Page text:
"We are of the view that WHO's continued involvement in IMPACT threatens to undermine WHO's credibility as an organisation that is impartial and that upholds the interests of public health," the groups stressed.

In view of the above, the civil society groups urged the WHO Secretariat:

-- to explore use of other terminologies through Member-driven process to capture the problem of pharmaceuticals with compromised quality, safety and efficacy, substituting the term "Counterfeit" which is already defined in the TRIPS Agreement;

-- to distance itself from IMPACT, its activities and its Draft Principles & Elements and to stop functioning as the Secretariat of IMPACT;

-- to withdraw WHO's logo from all IMPACT documents and to ensure that WHO does not endorse any other activities that promotes the IP enforcement agenda; and

-- to reorient its programme towards addressing the real causes and solutions to pharmaceuticals with compromised quality, safety and efficacy, in particular focus its attention to dealing with high prices of pharmaceuticals, ensuring timely availability of affordable pharmaceuticals, as well as strengthening the capacity of drug regulatory authorities.

In a separate joint statement voicing concerns on WHO's participation and endorsement of IMPACT, Third World Network and Health Action International said that IMPACT has been identified as an intellectual property (IP) enforcement initiative, operating outside the purview of WHO Member States and it fails to address the root causes of the proliferation of medicines with compromised quality and safety, such as high medicines prices.

"WHO's involvement in IMPACT legitimises the TRIPS-plus-plus IP enforcement agenda pushed by OECD governments and businesses and undermines public health. It threatens WHO's credibility as an institution charged with protecting the Right to Health," said Sangeeta Shashikant, from Third World Network.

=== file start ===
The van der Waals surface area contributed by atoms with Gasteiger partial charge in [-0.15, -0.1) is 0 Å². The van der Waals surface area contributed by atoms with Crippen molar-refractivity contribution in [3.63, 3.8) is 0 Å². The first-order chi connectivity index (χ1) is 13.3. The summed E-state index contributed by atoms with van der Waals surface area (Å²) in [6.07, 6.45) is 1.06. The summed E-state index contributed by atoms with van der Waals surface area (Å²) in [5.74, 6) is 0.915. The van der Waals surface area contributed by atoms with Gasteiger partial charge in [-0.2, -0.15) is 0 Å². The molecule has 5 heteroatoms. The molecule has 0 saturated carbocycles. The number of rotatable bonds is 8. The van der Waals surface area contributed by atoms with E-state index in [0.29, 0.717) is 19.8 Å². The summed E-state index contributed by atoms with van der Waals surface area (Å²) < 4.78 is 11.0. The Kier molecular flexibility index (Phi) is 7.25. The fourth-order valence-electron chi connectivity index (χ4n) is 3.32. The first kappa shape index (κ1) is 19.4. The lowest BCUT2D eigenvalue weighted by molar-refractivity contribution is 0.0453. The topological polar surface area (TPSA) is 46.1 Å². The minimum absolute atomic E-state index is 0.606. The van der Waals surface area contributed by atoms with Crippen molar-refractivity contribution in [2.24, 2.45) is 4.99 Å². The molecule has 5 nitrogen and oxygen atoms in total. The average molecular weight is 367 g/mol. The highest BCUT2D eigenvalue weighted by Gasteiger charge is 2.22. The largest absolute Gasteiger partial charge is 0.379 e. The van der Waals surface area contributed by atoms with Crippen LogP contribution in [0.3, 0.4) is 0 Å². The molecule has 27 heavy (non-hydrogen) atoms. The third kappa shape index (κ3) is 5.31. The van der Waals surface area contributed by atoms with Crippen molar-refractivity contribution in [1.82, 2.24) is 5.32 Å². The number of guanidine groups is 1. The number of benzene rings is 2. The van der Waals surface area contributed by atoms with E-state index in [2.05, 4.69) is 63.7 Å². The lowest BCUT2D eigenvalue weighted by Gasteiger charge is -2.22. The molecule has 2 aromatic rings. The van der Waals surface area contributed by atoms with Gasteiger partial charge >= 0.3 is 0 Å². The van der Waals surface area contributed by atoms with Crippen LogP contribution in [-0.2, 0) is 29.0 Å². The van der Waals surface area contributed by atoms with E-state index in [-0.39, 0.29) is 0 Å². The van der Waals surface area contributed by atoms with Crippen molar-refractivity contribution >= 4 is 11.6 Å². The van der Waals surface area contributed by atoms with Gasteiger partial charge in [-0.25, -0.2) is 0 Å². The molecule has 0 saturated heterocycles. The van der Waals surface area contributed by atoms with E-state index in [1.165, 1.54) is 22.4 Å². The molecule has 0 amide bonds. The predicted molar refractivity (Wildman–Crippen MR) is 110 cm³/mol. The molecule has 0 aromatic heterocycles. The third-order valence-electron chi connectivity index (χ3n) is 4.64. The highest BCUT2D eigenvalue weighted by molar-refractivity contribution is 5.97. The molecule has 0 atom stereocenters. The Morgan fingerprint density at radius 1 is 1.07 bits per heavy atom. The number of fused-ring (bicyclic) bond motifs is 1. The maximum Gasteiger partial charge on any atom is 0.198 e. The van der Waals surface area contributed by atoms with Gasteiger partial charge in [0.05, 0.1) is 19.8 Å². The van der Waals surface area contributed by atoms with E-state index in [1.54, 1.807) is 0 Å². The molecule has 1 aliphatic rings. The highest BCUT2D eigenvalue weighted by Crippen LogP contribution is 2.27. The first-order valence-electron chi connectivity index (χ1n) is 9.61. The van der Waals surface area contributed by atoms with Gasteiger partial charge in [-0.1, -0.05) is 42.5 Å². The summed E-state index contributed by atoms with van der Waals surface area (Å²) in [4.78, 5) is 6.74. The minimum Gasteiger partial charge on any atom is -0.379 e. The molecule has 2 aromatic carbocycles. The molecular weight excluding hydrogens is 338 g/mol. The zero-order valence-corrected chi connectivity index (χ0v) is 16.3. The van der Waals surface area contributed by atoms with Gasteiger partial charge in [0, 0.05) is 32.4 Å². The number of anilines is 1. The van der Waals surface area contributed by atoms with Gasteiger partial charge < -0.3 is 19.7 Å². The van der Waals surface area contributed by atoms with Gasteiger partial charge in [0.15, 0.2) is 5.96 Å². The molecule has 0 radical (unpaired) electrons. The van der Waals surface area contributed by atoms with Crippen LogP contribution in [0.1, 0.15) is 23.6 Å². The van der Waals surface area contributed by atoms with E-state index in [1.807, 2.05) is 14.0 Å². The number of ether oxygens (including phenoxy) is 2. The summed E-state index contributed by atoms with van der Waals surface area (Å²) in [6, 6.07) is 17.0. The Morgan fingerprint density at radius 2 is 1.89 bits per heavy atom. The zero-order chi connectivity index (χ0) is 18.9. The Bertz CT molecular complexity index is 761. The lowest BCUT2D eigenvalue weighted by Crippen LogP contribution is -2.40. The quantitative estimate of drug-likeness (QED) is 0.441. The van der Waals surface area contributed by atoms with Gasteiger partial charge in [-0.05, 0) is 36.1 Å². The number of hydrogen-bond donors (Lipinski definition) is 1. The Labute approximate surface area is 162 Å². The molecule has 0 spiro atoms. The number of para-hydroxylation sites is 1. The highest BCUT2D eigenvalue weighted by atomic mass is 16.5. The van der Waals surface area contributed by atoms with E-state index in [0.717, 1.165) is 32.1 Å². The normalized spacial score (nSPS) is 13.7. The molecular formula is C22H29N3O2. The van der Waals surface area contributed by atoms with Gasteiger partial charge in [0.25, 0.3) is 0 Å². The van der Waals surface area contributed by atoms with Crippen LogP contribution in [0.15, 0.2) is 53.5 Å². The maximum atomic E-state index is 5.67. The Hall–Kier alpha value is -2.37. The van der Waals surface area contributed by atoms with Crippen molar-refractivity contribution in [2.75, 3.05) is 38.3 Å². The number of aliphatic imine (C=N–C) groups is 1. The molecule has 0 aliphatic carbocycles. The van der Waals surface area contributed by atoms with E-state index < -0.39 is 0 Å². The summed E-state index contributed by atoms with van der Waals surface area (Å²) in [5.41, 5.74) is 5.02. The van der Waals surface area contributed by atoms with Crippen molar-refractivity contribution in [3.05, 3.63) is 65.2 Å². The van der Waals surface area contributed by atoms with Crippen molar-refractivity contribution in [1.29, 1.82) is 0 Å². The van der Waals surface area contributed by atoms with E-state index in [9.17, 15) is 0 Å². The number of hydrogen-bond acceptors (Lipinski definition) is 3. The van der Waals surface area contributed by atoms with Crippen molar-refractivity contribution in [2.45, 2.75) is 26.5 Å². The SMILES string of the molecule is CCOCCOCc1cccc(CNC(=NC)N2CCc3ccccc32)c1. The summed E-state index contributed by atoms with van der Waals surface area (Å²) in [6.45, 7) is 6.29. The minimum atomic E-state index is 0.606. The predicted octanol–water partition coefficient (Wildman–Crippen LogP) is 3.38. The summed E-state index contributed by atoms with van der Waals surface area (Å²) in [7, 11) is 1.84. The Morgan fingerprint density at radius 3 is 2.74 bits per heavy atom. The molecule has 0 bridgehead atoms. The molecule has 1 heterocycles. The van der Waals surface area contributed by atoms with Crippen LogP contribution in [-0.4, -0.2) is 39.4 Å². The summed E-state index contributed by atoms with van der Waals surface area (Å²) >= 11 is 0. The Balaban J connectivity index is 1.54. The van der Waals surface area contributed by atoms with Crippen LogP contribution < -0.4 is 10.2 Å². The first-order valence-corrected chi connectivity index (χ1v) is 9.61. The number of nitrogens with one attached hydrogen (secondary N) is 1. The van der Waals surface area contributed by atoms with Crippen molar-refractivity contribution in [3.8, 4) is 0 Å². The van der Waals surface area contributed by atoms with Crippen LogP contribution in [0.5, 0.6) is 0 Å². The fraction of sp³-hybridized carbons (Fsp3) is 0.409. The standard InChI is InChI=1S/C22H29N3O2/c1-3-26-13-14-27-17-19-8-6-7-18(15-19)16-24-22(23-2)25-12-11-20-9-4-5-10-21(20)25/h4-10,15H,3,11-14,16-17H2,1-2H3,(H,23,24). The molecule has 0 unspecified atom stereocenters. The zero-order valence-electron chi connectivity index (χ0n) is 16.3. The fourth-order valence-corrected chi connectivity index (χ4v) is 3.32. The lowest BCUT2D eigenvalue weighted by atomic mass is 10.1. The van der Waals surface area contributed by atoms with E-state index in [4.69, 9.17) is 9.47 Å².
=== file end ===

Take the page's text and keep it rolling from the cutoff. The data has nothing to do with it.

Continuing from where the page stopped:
Sophie Bloemen from Health Action International commented: "governments and intergovernmental bodies should not spend time advancing and strengthening the IP rights of pharmaceutical companies, who are free to protect their private rights at their own expense, and instead should focus on tackling the key issues that affect public health."

"At a time when millions of people still go without the medicines they need due to high prices, ongoing WHO participation in IMPACT is a major step in the wrong direction. Enabling the pharmaceutical industry to aggressively enforce intellectual property rights in developing countries does nothing to lower medicine prices or improve the quality of medicines" added Rohit Malpani of Oxfam.

According to the joint TWN-HAI statement, despite the many pressing issues of quality, safety, and efficacy of medicines, there is still a narrow focus on intellectual property in relation to medicines and the focus on so-called "counterfeit" medicines means that even fewer resources are available to address real public health threats from compromised quality and safety.

Dr. Gopal Debade, Co-Convener of the All India Drug Action Network (AIDAN), said that "high prices and unethical promotion of drugs are the basic factors responsible for the circulation of medicines with compromised quality. WHO should focus on these fundamental issues and not on the enforcement of IP rights."

Kevin Outterson, Associate Professor and Director of the Health Law Program at Boston University, reinforced this point by stating that "counterfeiting is the intentional violation of trademark law - and nothing more. The patent-based drug industry has tried for years to confuse the issue, tricking policy makers into distrusting and blocking genuine generic drugs through patent laws and border enforcement. Generic drugs save lives and should be promoted."

Loon Gangte of the Delhi Network of Positive People (DNP+) in India said: "WHO's primary concern should be public health and not the enforcement of intellectual property rights. As a public health organisation, it should not pursue an agenda that puts patients' lives in danger".

According to the TWN-HAI statement, the WHO should refocus its efforts on addressing the wider public health threats by: promoting intergovernmental discourse on medicines quality, safety and efficacy; strengthening the capacity of drug regulatory authorities; addressing high medicine prices and other barriers to access; and preventing the unethical promotion and marketing of medicines that divert already limited health resources toward high-priced medicines instead of affordable essential medicines.

Meanwhile, according to some sources, seventeen NGOs have also written to Mr Anand Grover, the UN Special Rapporteur on the right of everyone to the enjoyment of the highest attainable standard of physical and mental health, requesting his intervention on anti-counterfeiting initiatives in WHO to safeguard the Right to Health. +